At a Friday afternoon (Jan. 6) session at the 64th Annual Labor and Employment Relations Association meeting in Chicago, Wilma Liebman, LERA member whose term as chair of the National Labor Relations Board ended in August, was the meeting's distinguished speaker.
(Editor's note: If you'd like to watch a video of an earlier version of this speech, her Dec. 1, 2011 Derber Lecture at the University of Illinois, Urbana-Champaign School of Labor and Employment Relations, click here.)
She spoke in the Palmer House's elegant Honoré Ballroom. The title of her talk was "Rhetoric, Reaction and the Rule of Law at the NLRB."
The good news, Liebman said, is that the NLRB "still functions." Citing other good news, she channeled Monty Python, "I'm not dead yet." A sense of humor was necessary equipment for her contentious 14-year tenure.
Make no mistake, she said, we are in an “existential struggle” over the legitimacy of American labor law and collective bargaining rights ... that is "more about politics than the law." She quoted historian Richard Hofstadter on his characterization of American politics as "often … an arena for angry minds."
Controversy for the NLRB isn’t new, she said. The 1935 National Labor Relations Act has proven to be "the most controversial and bitterly contested New Deal law." But "over the past three or four years, the conflicts have escalated. ... By 2010 nearly everything we did started a firestorm."
Liebman spoke three days after President Obama made three recess appointments to the NLRB. Republican presidential candidate Mitt Romney described the new members (one a Republican) as "union stooges."
Liebman allowed that the Obama recess appointments were necessary as Republicans in the Senate had vowed to block all of the president's appointees for the rest of his term.
Currently, the key theme, Liebman said, of political attacks on the NLRB is: “government is regulating American business to death and killing American jobs."
Liebman's response: "Collapses on Wall Street, mine disasters in West Virginia and oil spills in the Gulf of Mexico don't suggest to me the need for less government regulation...”
Through it all, Liebman's view is that the last 18 months at the NLRB were marked by "modest but meaningful steps to keep the law vital. We need a living law not a dead statute or New Deal relic.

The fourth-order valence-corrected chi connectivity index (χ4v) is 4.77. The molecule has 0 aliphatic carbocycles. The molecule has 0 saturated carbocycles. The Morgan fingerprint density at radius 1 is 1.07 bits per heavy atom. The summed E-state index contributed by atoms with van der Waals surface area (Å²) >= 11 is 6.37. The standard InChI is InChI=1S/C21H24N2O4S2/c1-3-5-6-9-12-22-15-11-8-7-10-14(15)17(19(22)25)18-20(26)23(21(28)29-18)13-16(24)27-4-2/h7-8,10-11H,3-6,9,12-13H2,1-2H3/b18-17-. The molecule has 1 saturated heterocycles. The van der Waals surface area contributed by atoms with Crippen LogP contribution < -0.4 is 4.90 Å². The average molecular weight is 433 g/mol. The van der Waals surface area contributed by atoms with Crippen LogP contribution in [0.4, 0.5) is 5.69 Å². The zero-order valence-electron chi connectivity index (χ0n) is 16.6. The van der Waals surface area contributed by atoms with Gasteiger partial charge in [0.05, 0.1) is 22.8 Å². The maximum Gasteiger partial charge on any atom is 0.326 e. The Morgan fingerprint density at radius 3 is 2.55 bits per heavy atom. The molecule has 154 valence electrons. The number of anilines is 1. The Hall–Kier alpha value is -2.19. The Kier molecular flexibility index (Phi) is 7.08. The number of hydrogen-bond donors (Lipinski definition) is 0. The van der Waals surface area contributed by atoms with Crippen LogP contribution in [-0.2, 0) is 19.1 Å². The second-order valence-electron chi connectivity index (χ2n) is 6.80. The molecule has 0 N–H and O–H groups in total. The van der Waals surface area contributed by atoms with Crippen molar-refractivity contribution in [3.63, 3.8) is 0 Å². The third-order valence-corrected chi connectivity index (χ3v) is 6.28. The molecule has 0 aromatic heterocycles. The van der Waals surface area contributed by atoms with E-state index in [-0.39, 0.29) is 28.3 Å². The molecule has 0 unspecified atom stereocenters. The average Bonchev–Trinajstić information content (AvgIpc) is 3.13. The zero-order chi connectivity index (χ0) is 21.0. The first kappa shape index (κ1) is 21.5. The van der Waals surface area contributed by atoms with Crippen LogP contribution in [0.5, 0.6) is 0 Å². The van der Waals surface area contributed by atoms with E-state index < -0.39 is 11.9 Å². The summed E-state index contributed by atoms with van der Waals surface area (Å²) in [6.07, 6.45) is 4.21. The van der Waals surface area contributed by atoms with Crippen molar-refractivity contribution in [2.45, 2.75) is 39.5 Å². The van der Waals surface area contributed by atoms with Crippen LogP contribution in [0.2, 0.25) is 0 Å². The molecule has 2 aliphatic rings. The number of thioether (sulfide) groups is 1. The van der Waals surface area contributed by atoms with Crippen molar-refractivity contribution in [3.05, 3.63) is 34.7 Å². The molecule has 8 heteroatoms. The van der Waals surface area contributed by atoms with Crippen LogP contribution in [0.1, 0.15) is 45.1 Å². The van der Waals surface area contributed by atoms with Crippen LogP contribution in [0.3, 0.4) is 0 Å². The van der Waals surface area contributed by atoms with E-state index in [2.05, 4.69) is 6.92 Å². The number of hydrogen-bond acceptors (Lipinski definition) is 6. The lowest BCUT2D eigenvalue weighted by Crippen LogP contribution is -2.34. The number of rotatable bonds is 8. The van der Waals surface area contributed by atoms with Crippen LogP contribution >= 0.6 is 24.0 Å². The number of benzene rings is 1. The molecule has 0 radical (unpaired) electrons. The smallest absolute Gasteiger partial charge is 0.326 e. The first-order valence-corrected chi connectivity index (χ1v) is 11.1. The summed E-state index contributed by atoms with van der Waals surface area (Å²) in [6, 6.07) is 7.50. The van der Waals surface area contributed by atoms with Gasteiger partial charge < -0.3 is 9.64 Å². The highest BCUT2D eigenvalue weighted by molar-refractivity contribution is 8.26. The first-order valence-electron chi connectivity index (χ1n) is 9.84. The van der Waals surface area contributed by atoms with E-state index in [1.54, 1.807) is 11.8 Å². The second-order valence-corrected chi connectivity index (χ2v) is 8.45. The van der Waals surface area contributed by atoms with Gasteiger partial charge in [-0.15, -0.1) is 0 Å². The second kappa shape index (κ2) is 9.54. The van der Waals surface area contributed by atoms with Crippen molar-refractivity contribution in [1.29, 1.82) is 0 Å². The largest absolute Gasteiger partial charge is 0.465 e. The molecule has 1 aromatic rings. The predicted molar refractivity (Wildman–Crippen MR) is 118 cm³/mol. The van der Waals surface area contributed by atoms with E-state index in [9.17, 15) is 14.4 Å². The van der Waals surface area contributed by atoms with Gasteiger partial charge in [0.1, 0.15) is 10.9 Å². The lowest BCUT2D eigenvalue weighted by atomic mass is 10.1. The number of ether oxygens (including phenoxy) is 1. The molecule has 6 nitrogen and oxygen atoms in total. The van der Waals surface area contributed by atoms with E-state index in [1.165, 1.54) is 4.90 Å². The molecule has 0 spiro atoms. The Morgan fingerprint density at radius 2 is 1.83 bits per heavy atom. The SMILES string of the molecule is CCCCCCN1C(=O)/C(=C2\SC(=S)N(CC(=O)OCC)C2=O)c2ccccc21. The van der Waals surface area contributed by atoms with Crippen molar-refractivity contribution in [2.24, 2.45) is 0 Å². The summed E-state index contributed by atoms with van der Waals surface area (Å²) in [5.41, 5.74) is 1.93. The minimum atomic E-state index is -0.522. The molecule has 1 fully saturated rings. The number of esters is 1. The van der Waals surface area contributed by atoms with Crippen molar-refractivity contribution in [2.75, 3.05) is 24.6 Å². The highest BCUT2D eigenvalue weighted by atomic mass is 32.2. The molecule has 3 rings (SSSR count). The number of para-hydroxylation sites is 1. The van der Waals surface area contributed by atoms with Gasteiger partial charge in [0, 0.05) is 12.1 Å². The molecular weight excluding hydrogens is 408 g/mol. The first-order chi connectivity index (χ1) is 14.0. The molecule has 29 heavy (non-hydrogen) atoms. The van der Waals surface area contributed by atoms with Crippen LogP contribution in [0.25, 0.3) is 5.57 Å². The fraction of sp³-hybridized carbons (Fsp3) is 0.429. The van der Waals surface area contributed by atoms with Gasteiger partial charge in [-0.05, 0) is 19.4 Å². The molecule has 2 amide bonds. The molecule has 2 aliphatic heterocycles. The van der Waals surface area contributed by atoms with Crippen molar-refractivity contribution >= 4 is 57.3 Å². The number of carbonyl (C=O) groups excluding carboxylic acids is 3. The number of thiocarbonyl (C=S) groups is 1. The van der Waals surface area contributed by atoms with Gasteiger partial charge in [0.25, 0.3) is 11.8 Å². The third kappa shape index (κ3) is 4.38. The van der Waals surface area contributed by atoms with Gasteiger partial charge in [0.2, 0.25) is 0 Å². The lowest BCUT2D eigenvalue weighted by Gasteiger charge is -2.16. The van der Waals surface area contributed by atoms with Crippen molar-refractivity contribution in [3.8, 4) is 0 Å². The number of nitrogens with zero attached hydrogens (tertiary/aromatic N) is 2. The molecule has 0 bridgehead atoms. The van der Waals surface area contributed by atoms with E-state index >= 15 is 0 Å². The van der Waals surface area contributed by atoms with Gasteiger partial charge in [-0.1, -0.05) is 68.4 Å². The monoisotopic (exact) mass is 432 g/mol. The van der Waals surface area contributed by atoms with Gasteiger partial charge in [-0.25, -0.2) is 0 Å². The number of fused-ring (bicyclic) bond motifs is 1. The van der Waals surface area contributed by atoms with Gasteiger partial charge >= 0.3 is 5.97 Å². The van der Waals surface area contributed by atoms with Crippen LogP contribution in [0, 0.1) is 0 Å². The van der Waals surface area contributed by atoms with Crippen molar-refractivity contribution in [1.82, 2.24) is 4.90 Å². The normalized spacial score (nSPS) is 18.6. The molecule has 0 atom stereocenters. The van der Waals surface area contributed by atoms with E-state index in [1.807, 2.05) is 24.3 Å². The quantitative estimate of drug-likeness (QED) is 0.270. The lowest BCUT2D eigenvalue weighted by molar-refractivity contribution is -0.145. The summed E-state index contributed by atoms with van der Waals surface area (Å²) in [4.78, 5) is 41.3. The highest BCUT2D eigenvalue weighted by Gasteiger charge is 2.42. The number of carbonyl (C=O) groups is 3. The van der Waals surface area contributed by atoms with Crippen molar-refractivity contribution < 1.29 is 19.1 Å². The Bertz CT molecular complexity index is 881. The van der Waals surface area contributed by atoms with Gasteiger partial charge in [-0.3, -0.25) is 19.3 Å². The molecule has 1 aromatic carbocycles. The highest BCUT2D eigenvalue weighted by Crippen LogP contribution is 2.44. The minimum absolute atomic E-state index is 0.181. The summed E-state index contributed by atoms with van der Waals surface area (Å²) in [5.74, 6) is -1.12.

"Many agree that we need a renewed conversation about labor law, but beyond that there is no consensus. Some in the business and legal communities have never believed in this law. Then there are those who value the law but bemoan its ability to protect worker rights. They urge its revitalization.
"The NLRA has been almost totally resistant to legislative change; there have been no significant changes since 1947."
The result, said Liebman, is the "persistent challenge in adapting existing law to changing workplace realities."
Liebman nonetheless describes the enduring core values of the NLRA as critical to "fairness, [national] economic health and social stability."
Explaining those values, she said:
1. The NLRA provided "a system of governance" that substituted for the bitter, often violent, efforts by workers to secure union recognition by their employers. "The law transformed the way those disputes are resolved."
2. "The law protected freedom of association and gave working people a voice in the workplace."
3. "The law envisioned economic advancement of the nation by equalizing bargaining power between workers and business, thereby increasing workers' purchasing power.
4. Instead of government mandates, the "NLRA established a system where business and labor work out their own solutions through collective bargaining. In turn, the private dispute-resolution processes that have been negotiated have provided order in countless workplaces."
Through it all, Liebman regards the future of American labor law and policy with guarded optimism. In the near term, manufacturing has ticked up, she noted. The silver lining of the NLRB controversies, such as the Boeing case, has been "increased public awareness about collective bargaining and labor law." And in some places, such as recently in Ohio, the public voted down an attempt to restrict the collective bargaining rights of teachers, police and firefighters.
Finally, Liebman said, we "will look to people like those in this room to provide the leadership to seize the greater public awareness and transform the rancor into a serious and creative public discourse ...”